Beamrun’s a coming and so are my parents. I figured I wouldn’t have time to go to a toy store for Charlotte’s 4th birthday, so I picked up something online. Looks pretty hug-able (mine was brown and cheaper for some reason)
…and by satisfying, I mean looong!
Well, it’s 2am and it’s my last night here! We learned a lot this trip and bumped into some really nice science, which probably means we have a ways to go in understanding the best way to measure x-ray Raman scattering, but I still think we’re ahead of most everyone else (although welcome new XRS beamlines at the Canadian source, ESRF, and possibly diamond will probably will erase that gap). Yesterday was a day off, so me and Henning Sternemann (visiting student from Dortmund, which is the sister city of Buffalo apparently) went downtown and looked at art for four hours since it was the art institute‘s free day. That place is amazing–whole rooms of Cezanne, Miro, Goya, Turner, Hopper, you name it. The only part that makes me scratch my head is the exhibits of furniture from the last fifty years. I don’t understand the appeal of 50’s garage sale bargains, but I guess certain people think that ‘design’ falls in the same realm as art, maybe even . (others are beginning to have misgivings) …um, where was I? Oh yeah–and then we met up with Yejun and Erin (Seidler lab survivors) and had some dinner at some pub that turned out to be a chain. The highlight of this entire trip was while we were waiting for Yejun and his wife at a bar in Chicago’s union station and Jerry challenged me to a game of pool. Praise be jebus, I won! So, as I said, good trip. Ok, this script is done and I have to script up one last sample before getting up at 8-freakin-am to put in a chunk of boron I promised Hadley I’d measure.
In day 12 of the beamrun and counting…last week was a scramble with the interviews, applications, and a talk. Today, nothing…just watching scans go by as more data begins to pile up. It’s good data–don’t get me wrong–I just have a case of the blahs or something. Anyways….here’s some pictures I took when I sat in on an STM experiment with UW alum, Michael Pierce:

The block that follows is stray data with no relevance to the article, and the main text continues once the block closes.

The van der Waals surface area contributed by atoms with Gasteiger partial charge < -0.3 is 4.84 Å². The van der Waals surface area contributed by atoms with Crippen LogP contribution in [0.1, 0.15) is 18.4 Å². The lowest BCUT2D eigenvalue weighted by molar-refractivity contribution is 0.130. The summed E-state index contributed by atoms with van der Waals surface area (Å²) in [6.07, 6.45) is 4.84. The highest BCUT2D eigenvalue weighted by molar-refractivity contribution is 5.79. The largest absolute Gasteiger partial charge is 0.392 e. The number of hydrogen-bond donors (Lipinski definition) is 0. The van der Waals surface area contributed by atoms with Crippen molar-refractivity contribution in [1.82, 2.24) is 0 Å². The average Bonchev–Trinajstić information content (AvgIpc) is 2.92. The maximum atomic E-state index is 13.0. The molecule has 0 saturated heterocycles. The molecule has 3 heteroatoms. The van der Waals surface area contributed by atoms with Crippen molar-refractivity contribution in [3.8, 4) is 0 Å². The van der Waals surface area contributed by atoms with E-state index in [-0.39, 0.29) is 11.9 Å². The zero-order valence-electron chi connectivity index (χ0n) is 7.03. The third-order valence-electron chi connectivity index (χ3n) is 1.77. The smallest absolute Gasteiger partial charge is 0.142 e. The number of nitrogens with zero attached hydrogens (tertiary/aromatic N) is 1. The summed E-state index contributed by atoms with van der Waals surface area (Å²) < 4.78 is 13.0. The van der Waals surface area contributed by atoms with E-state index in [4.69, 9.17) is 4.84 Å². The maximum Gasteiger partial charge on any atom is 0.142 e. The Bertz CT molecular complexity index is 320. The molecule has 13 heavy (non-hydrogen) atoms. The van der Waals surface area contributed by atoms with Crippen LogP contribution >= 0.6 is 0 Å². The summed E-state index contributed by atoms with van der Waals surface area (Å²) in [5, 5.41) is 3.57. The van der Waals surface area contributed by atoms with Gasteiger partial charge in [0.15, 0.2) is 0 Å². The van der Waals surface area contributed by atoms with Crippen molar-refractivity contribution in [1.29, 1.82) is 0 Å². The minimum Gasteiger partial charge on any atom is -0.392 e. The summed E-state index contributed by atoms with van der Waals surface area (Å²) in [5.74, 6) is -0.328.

The whole thing’s only 5 months old and a mere $2mil, so yes, it is a little intimidating to mess with it…
Here’s the inside of the STM. The STM tip reaches up from the lobed gold part and makes contact with our sample, which is suspended from that plate above it. We were looking at atomic scale gold surface reconstruction.
…this is a LEED (low energy electron diffraction) image of a titanium oxide surface structure…but you probably knew that just by looking at the pattern.
Well, things here are going at about their normal pace…slowly. The first couple days of setup are always hellish, but we’ll get through it. Julie, the APS staff-person who works on our experiment, does a ton of work during this time, so mad props to her. Word has it that Julie is about to be offered a promotion to some paperworky 9-5 job here and that she’s thrilled about it. I am really happy for her since I know this job can get very stressful, no thanks to folks like us. On the job-search front–lots of people are actually interested in me! I’ve had folks e-mail saying they heard from so-and-so, who heard from so-and-so that I was looking for a job…and I didn’t know any of them. Just goes to show that if you spam enough people with your resume (especially the higher-up folks), that eventually everyone has a copy. No definite offers yet, but lots of encouraging discussions and e-mails being sent around. I’m starting to feel a little more optimistic. (especially since DOE is now getting a bump from its continuing resolution funding…or so I’ve heard…) Ok, back to work. Hopefully the beast will be tuned up tomorrow sometime.
Last year, the Advanced Photon Source (where I do my experiments) was promised to get a large bump in funding after years of stagnation. Unfortunately, congress never actually passed that budget. This is delaying Andrea’s GAO job indefinitely and is making it rather difficult to find a national lab job right now. My beamtime even got cut back. This article in the New York Times really does not paint an optimistic picture about the next round of funding. Ugh.